Three-month copper on the London Metal Exchange fell 0.2% to $9,047 a tonne by 0645 GMT, having risen as much as 0.9% earlier in the session.
“A weak physical market in China and concerns about rising U.S. Treasury yields offset a soft U.S. dollar,” said commodities broker Anna Stablum of Marex Spectron in a note.
“Quiet Chinese metals markets with falling copper premiums weighed on sentiment,” she added.
Yangshan copper premium SMM-CUYP-CN was last at $67 a tonne, hovering around its lowest since Jan. 13, indicating weakening demand for imported copper into top consumer China.
Meanwhile, stockpiles are rising in exchange warehouses, with LME copper inventories MCUSTX-TOTAL hitting their highest since Dec. 30 at 107,275 tonnes, and ShFE stockpiles CU-STX-SGH were last at their six-month high of 171,794 tonnes.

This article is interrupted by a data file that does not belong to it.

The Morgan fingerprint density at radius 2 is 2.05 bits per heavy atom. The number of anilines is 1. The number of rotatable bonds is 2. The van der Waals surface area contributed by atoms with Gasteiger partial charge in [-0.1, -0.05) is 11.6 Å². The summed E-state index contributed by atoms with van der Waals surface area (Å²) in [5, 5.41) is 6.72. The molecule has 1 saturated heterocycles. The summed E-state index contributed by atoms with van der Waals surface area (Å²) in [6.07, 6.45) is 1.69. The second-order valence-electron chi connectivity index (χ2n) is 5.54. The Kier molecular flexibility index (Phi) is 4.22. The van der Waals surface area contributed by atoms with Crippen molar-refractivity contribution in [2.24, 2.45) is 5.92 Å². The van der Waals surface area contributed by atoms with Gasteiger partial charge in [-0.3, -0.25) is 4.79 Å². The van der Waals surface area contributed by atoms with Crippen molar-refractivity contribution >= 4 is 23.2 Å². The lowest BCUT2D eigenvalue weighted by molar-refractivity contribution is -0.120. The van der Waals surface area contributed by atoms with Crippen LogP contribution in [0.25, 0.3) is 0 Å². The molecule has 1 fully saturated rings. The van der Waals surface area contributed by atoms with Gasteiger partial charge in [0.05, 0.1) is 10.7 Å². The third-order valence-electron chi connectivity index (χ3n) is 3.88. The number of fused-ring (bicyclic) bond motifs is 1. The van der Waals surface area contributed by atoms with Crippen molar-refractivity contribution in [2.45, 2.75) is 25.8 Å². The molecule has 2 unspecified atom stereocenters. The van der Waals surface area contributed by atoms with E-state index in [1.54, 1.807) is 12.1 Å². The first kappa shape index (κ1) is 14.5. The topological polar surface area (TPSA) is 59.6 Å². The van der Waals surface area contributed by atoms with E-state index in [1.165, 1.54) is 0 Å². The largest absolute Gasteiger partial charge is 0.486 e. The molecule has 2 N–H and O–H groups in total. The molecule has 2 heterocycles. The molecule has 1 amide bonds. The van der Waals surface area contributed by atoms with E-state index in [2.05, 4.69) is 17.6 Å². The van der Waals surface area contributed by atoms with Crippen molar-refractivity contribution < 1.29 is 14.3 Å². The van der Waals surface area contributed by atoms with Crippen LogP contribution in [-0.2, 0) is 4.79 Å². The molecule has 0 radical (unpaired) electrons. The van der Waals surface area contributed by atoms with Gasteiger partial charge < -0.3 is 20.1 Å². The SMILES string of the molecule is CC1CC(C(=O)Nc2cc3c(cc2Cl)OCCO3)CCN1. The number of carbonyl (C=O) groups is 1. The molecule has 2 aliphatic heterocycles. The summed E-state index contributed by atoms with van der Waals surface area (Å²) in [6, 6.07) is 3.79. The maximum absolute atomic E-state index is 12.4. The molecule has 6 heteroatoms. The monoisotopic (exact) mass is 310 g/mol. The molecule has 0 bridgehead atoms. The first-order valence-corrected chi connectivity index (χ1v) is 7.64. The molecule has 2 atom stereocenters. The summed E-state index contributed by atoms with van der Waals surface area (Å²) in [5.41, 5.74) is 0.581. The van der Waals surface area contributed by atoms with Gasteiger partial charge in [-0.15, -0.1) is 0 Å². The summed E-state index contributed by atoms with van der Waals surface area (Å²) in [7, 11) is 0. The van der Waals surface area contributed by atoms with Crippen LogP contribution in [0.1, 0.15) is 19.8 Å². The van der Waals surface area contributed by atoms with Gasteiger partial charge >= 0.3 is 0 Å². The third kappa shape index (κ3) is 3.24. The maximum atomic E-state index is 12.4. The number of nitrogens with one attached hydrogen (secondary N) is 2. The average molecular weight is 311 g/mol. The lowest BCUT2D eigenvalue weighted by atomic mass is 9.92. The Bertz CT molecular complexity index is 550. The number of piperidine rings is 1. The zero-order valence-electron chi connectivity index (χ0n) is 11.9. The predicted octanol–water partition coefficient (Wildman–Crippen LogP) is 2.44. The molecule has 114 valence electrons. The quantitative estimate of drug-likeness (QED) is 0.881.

The U.S. dollar was on the defensive on Thursday after the Federal Reserve signalled it was in no hurry to raise interest rates through all of 2023 even as it saw a swift recovery in the world’s largest economy.
A weaker dollar made greenback-priced metals more attractive to holders of other currencies.
The most-traded May copper contract on the Shanghai Futures Exchange advanced 0.5% to 66,910 yuan ($10,304.15) a tonne. FUNDAMENTALS
* LME aluminium dipped 0.8% to $2,210.50 a tonne, nickel rose 0.2% to $16,100 a tonne and zinc fell 1% to $2,800 a tonne.
* ShFE aluminium fell 0.7% at 17,490 yuan a tonne and ShFE zinc dropped 0.9% to 21,430 yuan a tonne.
* LME cash aluminium was at its biggest discount since October 2020 of $33.50 a tonne discount to the three-month contract CMAL0-3 as exchange inventories jumped.
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